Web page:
It would be hard to imagine Paul Weller wearing even a shred of denim, such is his prevailing commitment to the Mod effete, but in Sonik Kicks he dials his own TARDIS back to 1968 and gathers in the psychedelia of that moment for an album that most would consider his best in years, although that would suggest that its predecessors had been less so. They weren't. It's just that Sonik Kicks is even better.
The prolific Weller presents a third installment in his journey of free-spirited expression, following the pastoral England of 22 Dreams and the boppier Wake Up The Nation, here he rummages around in his musical box of Lego bricks to dismiss any contemporary influences and instead taste from as diverse a reference set as Lou Reed, Nick Drake and even the eccentric Englishness of Barrett-era Pink Floyd. Sonik Kicks deserves attention for its sheer variety and self-assured maturity. It's an album that one moment is about jangly two-minute pop songs and the next, frantic ska, before tripping off into more psychedelia. This is an album which joins Weller's stuffed suitcase of soundtracks to England, riverside picnics, warm summer sun and blades of long grass. He may appear dour, but Sonik Kicks finds him smiling, contented and, perhaps, even more emotionally bare - and comfortably so - than at any time in his career.
It's not often that you can fall for an entire album after its first few bars. But that's exactly what happened with Boys & Girls. As sweaty as The South is muggy and mosquito-infested, this is one of the most throat-grippingly brilliant debut albums I've ever heard, brilliantly capturing the Alabama Shakes' reputation for stomping live performances of southern soul and blues-infused swamp rock. Boys & Girls is an album that could easily have been recorded in a single, 38-minute session, such is its no-nonsense feel.
Such stripped-back authenticity is no affectation and, despite the obvious nods to Janice Joplin in Brittany Howard's throatsome singing or Creedence Clearwater Revival in Heath Fogg's riffs (especially on Hang Loose), this is no pastiche, no parody, but a continuation of a musical style unencumbered by contemporary garnish. Boys & Girls is an amazing debut and a relief to anyone worried that the prevalence of Simon Cowell and his television breed has in some way brought about the end of both live music and music built on the simplicity of a voice and three instruments. For the good of us all, the Shakes need to come back with a sophomore effort to reassure the casual listener that this is not a flirtation but a long-term relationship.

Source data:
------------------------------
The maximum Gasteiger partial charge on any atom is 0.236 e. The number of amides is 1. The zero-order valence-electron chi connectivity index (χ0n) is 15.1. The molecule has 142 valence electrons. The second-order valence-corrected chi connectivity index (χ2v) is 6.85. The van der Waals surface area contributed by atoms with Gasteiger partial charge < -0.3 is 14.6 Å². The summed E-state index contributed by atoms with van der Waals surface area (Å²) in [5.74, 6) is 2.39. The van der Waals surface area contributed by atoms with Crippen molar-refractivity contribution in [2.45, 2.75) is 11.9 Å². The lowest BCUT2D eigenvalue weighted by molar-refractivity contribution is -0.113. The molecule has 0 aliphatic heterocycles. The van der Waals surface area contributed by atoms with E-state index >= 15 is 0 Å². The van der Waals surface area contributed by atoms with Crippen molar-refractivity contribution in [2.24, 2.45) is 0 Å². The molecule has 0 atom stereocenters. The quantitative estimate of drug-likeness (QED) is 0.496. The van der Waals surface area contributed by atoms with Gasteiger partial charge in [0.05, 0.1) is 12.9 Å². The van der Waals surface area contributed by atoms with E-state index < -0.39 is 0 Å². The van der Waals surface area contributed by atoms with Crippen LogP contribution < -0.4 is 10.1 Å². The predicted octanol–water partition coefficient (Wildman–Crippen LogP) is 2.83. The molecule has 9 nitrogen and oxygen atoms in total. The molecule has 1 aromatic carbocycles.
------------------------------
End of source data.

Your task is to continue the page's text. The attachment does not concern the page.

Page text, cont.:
1 - Richard Hawley - Standing At The Sky's Edge
One Sunday morning in May, the erstwhile Sean Hannam posted on Facebook that The Observer was streaming the new album from Richard Hawley in its entirety and, as someone who'd hitherto passed Hawley by, it would be worth my Sunday morning indulgence. Thus, from the comfort of my own bed, I dialled up the stream and 2012 took an instantly different musical course. I played that stream two more times before I got out of bed. Up until this point, my musical taste had never extended much to morose Northern rockabillys who appeared happiest keeping their own company in the furthest corner of a deserted pub, a pint of Guinness and a copy of the New Statesman on the go.
Over several acclaimed albums like Lady's Bridge and the ethereal Truelove's Guitar, Hawley had attached his distinctively swoonsome 50s croon to melodic guitar rock, rockabilly, introspective country ballads and sweeping, strings-ahoy epics. Within them found Hawley making subtle commentary on life around him. On Standing At The Sky's Edge, the 45-year-old is positively shaking a fist at a troubled world via an energetic release of psychedelia, huge power chords and reverb so cavernous they only stop when they meet Dante's ice cream van somewhere near the bottom.
Standing At The Sky's Edge has plenty of dark, plenty of shade and plenty of light. Breathtaking and then surprising by turns, it drags you by the scruff of the neck while at others it leads you by the hand, pulling you through 56 of the most invigorating musical minutes you will enjoy this year. Simply, a stunning record.